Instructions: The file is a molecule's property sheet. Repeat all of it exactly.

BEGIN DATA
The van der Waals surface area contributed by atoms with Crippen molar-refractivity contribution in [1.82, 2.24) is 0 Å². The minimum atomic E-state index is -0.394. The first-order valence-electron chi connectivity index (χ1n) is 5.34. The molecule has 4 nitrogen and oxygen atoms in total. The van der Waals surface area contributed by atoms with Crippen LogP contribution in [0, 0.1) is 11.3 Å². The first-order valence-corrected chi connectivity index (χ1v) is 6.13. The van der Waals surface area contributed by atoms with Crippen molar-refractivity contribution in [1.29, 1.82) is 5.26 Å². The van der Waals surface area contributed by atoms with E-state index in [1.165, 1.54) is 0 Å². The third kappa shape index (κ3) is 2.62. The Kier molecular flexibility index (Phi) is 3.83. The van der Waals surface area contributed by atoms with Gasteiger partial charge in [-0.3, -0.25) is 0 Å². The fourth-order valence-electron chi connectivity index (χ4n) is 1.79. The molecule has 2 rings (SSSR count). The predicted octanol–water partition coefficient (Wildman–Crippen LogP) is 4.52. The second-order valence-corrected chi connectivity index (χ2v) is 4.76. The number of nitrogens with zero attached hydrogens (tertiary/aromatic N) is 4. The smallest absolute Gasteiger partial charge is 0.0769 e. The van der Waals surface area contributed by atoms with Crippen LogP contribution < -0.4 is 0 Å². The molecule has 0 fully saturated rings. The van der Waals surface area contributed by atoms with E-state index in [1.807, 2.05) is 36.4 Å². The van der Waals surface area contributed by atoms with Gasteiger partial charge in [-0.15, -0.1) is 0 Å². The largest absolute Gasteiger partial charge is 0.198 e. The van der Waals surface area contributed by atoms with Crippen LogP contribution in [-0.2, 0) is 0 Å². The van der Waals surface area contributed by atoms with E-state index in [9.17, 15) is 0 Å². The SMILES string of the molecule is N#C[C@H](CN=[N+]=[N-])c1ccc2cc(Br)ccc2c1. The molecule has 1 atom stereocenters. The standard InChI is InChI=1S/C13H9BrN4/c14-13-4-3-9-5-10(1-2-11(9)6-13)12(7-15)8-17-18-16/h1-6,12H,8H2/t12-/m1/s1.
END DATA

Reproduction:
The van der Waals surface area contributed by atoms with Crippen molar-refractivity contribution in [1.82, 2.24) is 0 Å². The minimum atomic E-state index is -0.394. The first-order valence-electron chi connectivity index (χ1n) is 5.34. The molecule has 4 nitrogen and oxygen atoms in total. The van der Waals surface area contributed by atoms with Crippen LogP contribution in [0, 0.1) is 11.3 Å². The first-order valence-corrected chi connectivity index (χ1v) is 6.13. The van der Waals surface area contributed by atoms with Crippen molar-refractivity contribution in [1.29, 1.82) is 5.26 Å². The van der Waals surface area contributed by atoms with E-state index in [1.165, 1.54) is 0 Å². The third kappa shape index (κ3) is 2.62. The Kier molecular flexibility index (Phi) is 3.83. The van der Waals surface area contributed by atoms with Gasteiger partial charge in [-0.3, -0.25) is 0 Å². The fourth-order valence-electron chi connectivity index (χ4n) is 1.79. The molecule has 2 rings (SSSR count). The predicted octanol–water partition coefficient (Wildman–Crippen LogP) is 4.52. The second-order valence-corrected chi connectivity index (χ2v) is 4.76. The number of nitrogens with zero attached hydrogens (tertiary/aromatic N) is 4. The smallest absolute Gasteiger partial charge is 0.0769 e. The van der Waals surface area contributed by atoms with Crippen LogP contribution < -0.4 is 0 Å². The molecule has 0 fully saturated rings. The van der Waals surface area contributed by atoms with E-state index in [1.807, 2.05) is 36.4 Å². The van der Waals surface area contributed by atoms with Gasteiger partial charge in [-0.15, -0.1) is 0 Å². The largest absolute Gasteiger partial charge is 0.198 e. The van der Waals surface area contributed by atoms with Crippen LogP contribution in [-0.2, 0) is 0 Å². The van der Waals surface area contributed by atoms with E-state index in [9.17, 15) is 0 Å². The SMILES string of the molecule is N#C[C@H](CN=[N+]=[N-])c1ccc2cc(Br)ccc2c1. The molecule has 1 atom stereocenters. The standard InChI is InChI=1S/C13H9BrN4/c14-13-4-3-9-5-10(1-2-11(9)6-13)12(7-15)8-17-18-16/h1-6,12H,8H2/t12-/m1/s1.